Behind the Cover – Nim Ben-Reuven
(Revenge and the Wild, by Michelle Modesto)

by Diana Sousa

BehindTheCover

Here with us today is Nim Ben-Reuven, the amazing letterer and designer behind the cover of Revenge and the Wild, by Michelle Modesto, published by Belzer + Bray (HarperCollins). We also have an introduction by Jenna Stempel, the designer!

Website | Behance | Instagram


Jenna Stempel: I knew this cover would be challenging from the start—the author packed so much imagery into a steampunk Western world full of magic, cannibals, and vampires. It felt especially important to hint at the boisterous adventure and occasional violence that had me entertained and telling everyone at the office about this book. I was a fan of Nim Ben-Reuven’s cheeky work on Instagram and thought his gorgeous and elegant hand-lettering was a perfect match to balance out the flames and blood splatter I had in mind.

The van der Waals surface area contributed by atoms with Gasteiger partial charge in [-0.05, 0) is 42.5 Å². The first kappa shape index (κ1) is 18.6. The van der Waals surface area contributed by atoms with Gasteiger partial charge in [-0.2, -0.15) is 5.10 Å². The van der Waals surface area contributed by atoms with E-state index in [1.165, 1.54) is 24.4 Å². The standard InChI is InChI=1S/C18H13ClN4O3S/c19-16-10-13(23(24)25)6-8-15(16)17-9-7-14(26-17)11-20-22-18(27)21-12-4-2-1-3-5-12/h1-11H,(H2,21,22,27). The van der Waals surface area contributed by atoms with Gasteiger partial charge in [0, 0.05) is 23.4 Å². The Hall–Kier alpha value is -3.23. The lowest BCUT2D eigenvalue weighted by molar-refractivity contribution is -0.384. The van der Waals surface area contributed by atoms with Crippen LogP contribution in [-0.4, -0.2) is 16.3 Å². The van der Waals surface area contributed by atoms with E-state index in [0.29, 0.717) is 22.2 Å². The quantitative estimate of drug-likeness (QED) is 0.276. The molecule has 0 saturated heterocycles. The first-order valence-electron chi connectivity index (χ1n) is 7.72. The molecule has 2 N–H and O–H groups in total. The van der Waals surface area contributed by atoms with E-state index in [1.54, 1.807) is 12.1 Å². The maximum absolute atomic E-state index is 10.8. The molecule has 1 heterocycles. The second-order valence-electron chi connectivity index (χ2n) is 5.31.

How did you become a designer and illustrator? Was it an area you always wanted to explore, or did it simply happen?

Nim Ben-Reuven: One day I saw a book jacket that Chip Kidd made for Augusten Burroughs’ book, Dry, and immediately I wanted to learn how to create that type of stuff. Soon after, I applied to grad school and moved to New York, thinking I could somehow get in without any design background and somehow it worked. I’m still a bit shocked.

How was the process of developing the cover? Was there a clear goal in mind?

The creative team at Harper Collins had a pretty good idea of what they wanted from me (hand made, super elegant letters), so the process was quite smooth. They had a specific examples of other work I had done to shape how I created the title lettering for the cover so I was never left high and dry to try to read anyone’s mind (which happens often with clients). The photographic imagery below the lettering was put together exclusively by Jenna Stempel and her team.

RandW_handmade

How was the author involved? Was there some back and forth conversation with Michelle Modesto, any ideas or suggestions?